Humane Society International calls for ‘essential revisions’ to EU REACH regulation


Animal welfare charity Humane Society International has published a white paper outlining a proposal to revise the EU chemicals regulation REACH, aiming to modernise the framework and drive uptake of non-animal testing methods.

Published in Regulatory Toxicology and Pharmacology, the white paper outlined Humane Society International’s proposal on how the EU’s chemicals regulation REACH could be modernised to accelerate wider use of new approach methodologies (NAMs) and push ahead with a truly animal-free cosmetics testing future.

Animal testing on cosmetic products and ingredients had been banned in the EU since 2013 under the EU Cosmetics Regulation 1223/2009, following initial bans on testing for finished products in 2004 and ingredients in 2009. However, the European Chemicals Agency’s (ECHA) REACH Regulation 1907/2006 still sometimes required animal data – particularly in instances like environmental impact and worker safety.

Since the EU ban, new approach methodologies (NAMs) had fast advanced in the field of cosmetics safety assessment and industry was now determined to push for wider acceptance of these methods under REACH, across all end points tested for safety or risk.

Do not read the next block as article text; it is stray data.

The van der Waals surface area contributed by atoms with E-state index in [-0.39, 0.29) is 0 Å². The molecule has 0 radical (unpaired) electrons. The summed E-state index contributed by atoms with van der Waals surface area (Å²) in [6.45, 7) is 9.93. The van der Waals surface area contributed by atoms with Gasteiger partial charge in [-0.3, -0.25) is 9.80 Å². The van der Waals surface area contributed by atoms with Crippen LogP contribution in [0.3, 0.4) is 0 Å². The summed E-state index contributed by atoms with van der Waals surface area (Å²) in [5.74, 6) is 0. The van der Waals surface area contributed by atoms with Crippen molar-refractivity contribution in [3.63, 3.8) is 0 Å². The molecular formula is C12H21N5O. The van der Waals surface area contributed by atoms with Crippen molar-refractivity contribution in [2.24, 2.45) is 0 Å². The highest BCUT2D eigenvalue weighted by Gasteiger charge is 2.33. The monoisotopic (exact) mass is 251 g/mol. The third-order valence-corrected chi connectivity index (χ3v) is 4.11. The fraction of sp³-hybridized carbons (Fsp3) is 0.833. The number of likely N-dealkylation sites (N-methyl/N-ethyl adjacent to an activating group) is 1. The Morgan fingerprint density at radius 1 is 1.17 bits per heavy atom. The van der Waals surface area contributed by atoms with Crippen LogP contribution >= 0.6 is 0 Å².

Writing in its white paper, Humane Society International said the adoption of the Chemicals Strategy for Sustainability (CSS) in 2020 that aimed to improve the quality, efficiency and speed of chemical hazard and risk assessments – part of the wider European Green Deal – offered the EU a “golden opportunity to accelerate a transition to animal-free safety”.

Moving beyond a ‘tick-box’ approach

The authors said that whilst REACH had been created to protect human health and the environment with a central aim of doing so via alternatives to animal testing, it had “instead become a long ‘tick-box’ list of in vivo experiments” with questionable relevance to human health outcomes. And this was despite a clear global trend towards new approach methodologies (NAMs) in chemical safety assessment, they said.

As the EU looked to revise its chemicals regulation in light of the Chemicals Strategy for Sustainability (CSS), the authors said proposals presented so far had “significant negative animal welfare consequences”, hence the move by the Humane Society International to issue its own proposal.

“There is still time to correct the course of the ongoing REACH revision,” the animal welfare charity said.

Humane Society International’s proposal was split into three action areas: procedural, technical and structural.

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Cosmetics Design Europe, 26-10-22